Greeting those visitors on the exhibition floor was a wide variety of manufacturers, industry organizations and more. “AES New York has 47 new exhibitors, 236 exhibitors in all—all the leading international professional audio brands are here,” noted Graham Kirk, AES director of sales and marketing. “The exhibition is covering the largest footprint with the most exhibitors we’ve had in any of the last three years. The AES exhibition hall is an unparalleled experience for audio professionals of today and tomorrow, and the convention is the flagship of our growing roster of events worldwide.”
Related: PSN’s Best of Show Award Winners at AES 2019, Oct. 21, 2019
Also present on the show floor were a variety of educational opportunities as industry pros shared insights and expertise at the Inspiration Stages, which hosted more than 130 sessions throughout the convention, between the new Electronic Dance Music Stage, the Recording Stage, the Live Production Stage and the AES Mix with the Masters stage, along with the AV-over-IP Theater and the Software@AES Theater.
There was plenty to enjoy and learn about outside the exhibition floor, too. Grammy- and Emmy-winning drummer, producer and musical director Steve Jordan presented another keynote address, “The Love of Recording,” discussing his entrance into the industry, what he learned from others and how a desire for his drum sound to be accurately captured on vinyl led to a second career as a producer—one that’s found him working with everyone from Keith Richards and Sheryl Crow to John Mayer. Elsewhere, an AES Historical Session became a Hysterical Session with the retrospective “Spike Jones: Preposterous Precision,” where panelists Mike Wisland, Arlen Card, Emily Taggart and Grammy-winning producer, engineer and director of music recording and scoring at Skywalker Sound Leslie Ann Jones (yes, Spike’s daughter) looked back at his career and continuing influence.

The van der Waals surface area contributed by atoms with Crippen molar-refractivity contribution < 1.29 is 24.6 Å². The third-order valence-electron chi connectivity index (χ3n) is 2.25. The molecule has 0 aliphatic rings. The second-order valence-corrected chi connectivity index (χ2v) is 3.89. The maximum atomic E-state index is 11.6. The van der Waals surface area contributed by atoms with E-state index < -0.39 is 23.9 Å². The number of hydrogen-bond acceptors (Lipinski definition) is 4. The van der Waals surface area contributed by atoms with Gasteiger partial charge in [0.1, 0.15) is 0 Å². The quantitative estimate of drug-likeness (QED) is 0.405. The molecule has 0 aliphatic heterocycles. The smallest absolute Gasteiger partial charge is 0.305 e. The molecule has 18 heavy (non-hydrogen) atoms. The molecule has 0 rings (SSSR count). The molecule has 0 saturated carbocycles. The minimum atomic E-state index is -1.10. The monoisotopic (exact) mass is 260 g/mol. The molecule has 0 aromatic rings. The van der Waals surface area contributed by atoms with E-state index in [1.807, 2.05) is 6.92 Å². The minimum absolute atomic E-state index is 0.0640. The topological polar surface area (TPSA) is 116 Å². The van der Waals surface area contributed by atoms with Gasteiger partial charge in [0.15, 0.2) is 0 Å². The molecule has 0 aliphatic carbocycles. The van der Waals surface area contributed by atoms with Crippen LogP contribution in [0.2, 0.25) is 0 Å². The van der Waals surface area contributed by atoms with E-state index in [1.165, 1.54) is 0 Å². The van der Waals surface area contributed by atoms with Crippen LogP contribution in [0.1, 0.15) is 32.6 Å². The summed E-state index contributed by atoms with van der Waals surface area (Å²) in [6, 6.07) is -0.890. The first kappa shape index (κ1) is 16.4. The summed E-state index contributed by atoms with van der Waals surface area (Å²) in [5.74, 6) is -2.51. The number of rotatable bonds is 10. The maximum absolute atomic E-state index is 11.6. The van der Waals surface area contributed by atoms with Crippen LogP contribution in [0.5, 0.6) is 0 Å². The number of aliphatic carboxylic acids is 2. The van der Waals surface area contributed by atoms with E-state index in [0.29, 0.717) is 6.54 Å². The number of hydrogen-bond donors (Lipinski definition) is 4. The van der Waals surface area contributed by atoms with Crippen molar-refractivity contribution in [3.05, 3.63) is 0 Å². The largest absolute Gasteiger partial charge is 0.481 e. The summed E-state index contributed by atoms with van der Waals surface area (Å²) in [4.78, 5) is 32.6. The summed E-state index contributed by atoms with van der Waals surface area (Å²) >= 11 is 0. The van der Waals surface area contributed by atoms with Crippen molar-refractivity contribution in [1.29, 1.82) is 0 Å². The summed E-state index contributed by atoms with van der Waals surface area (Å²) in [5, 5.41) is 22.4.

Related: At AES: A Lifetime of Reward for President Nadja Wallaszkovits, by Steve Harvey, Oct. 18, 2019
Related: At AES: The Realities of Mixing in Virtual, Mixed and Augmented Reality, by Anthony Savona, Oct. 18, 2019
Related: At AES: Album Pros Deconstruct Recording Process, by Katie Makal, Oct. 17, 2019
The AES Convention has always provided opportunities to learn and dive deep into the technologies that are part of the pro audio industry. Visitors with an All-Access pass could take in seminars that ranged from “Optical/Fiber Optic Microphone: When and Why Should I Consider Using an Optical Microphone?” to “PMC, Capitol Studios Present: Music in Dolby Atmos,” concerning Amazon Music’s Atmos Streaming Service, to a look at the future of sports broadcasting with “Live Broadcasting with Object-Based Audio.” Even the last day of the show with a closed exhibits floor served up strong panels including “Archiving the ’90s,” “Producing High-Quality 360/3D VR Concert Videos with 3D Immersive Audio,” and the eye-opening “Emergency Preparedness and Safety for Broadcasters.”
A key part of any AES show are the panels where engineers unpack their work on great records. The new R&B and hip-hop track hosted engineer Gloria Kaba discussing her work recording A Tribe Called Quest’s We Got It From Here…Thank You 4 Your Service; Kevin Killen recounted mixing Peter Gabriel’s So and U2’s The Unforgettable Fire; and Dave O’Donnell explained the making of Sheryl Crow’s latest (and last) album, Threads.
While this year’s show is now one for the history books, planning is already underway for the 2020 edition—the 148th Convention—as the AES will return to the Jacob K. Javits Convention Center next fall, Oct. 21-24.
AES • www.aes.org